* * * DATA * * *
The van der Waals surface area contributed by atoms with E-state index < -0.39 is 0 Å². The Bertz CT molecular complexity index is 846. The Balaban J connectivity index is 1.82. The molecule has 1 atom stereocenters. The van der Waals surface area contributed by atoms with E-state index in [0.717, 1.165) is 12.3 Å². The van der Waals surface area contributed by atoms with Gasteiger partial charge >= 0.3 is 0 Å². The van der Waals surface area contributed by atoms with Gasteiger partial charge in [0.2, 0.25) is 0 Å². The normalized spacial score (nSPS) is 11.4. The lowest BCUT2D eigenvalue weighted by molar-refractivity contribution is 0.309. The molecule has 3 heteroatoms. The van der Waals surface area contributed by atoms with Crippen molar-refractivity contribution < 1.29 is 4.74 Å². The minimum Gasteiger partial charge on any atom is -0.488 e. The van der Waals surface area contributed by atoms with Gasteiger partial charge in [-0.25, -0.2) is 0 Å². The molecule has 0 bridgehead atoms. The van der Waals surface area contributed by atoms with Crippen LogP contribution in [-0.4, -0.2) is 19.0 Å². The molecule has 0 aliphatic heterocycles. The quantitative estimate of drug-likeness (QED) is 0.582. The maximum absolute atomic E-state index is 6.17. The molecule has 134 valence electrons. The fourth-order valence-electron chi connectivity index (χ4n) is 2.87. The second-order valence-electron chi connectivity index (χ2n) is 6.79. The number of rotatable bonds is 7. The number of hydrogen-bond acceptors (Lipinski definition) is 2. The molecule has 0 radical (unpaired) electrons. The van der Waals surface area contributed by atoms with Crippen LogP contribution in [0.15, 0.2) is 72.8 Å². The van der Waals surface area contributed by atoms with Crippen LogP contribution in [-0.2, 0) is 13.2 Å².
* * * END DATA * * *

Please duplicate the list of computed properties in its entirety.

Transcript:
The van der Waals surface area contributed by atoms with E-state index < -0.39 is 0 Å². The Bertz CT molecular complexity index is 846. The Balaban J connectivity index is 1.82. The molecule has 1 atom stereocenters. The van der Waals surface area contributed by atoms with E-state index in [0.717, 1.165) is 12.3 Å². The van der Waals surface area contributed by atoms with Gasteiger partial charge >= 0.3 is 0 Å². The van der Waals surface area contributed by atoms with Gasteiger partial charge in [0.2, 0.25) is 0 Å². The normalized spacial score (nSPS) is 11.4. The lowest BCUT2D eigenvalue weighted by molar-refractivity contribution is 0.309. The molecule has 3 heteroatoms. The van der Waals surface area contributed by atoms with Crippen molar-refractivity contribution < 1.29 is 4.74 Å². The minimum Gasteiger partial charge on any atom is -0.488 e. The van der Waals surface area contributed by atoms with Gasteiger partial charge in [-0.25, -0.2) is 0 Å². The molecule has 0 bridgehead atoms. The van der Waals surface area contributed by atoms with Crippen LogP contribution in [-0.4, -0.2) is 19.0 Å². The molecule has 0 aliphatic heterocycles. The quantitative estimate of drug-likeness (QED) is 0.582. The maximum absolute atomic E-state index is 6.17. The molecule has 134 valence electrons. The fourth-order valence-electron chi connectivity index (χ4n) is 2.87. The second-order valence-electron chi connectivity index (χ2n) is 6.79. The number of rotatable bonds is 7. The number of hydrogen-bond acceptors (Lipinski definition) is 2. The molecule has 0 radical (unpaired) electrons. The van der Waals surface area contributed by atoms with Crippen LogP contribution in [0.15, 0.2) is 72.8 Å². The van der Waals surface area contributed by atoms with Crippen LogP contribution in [-0.2, 0) is 13.2 Å².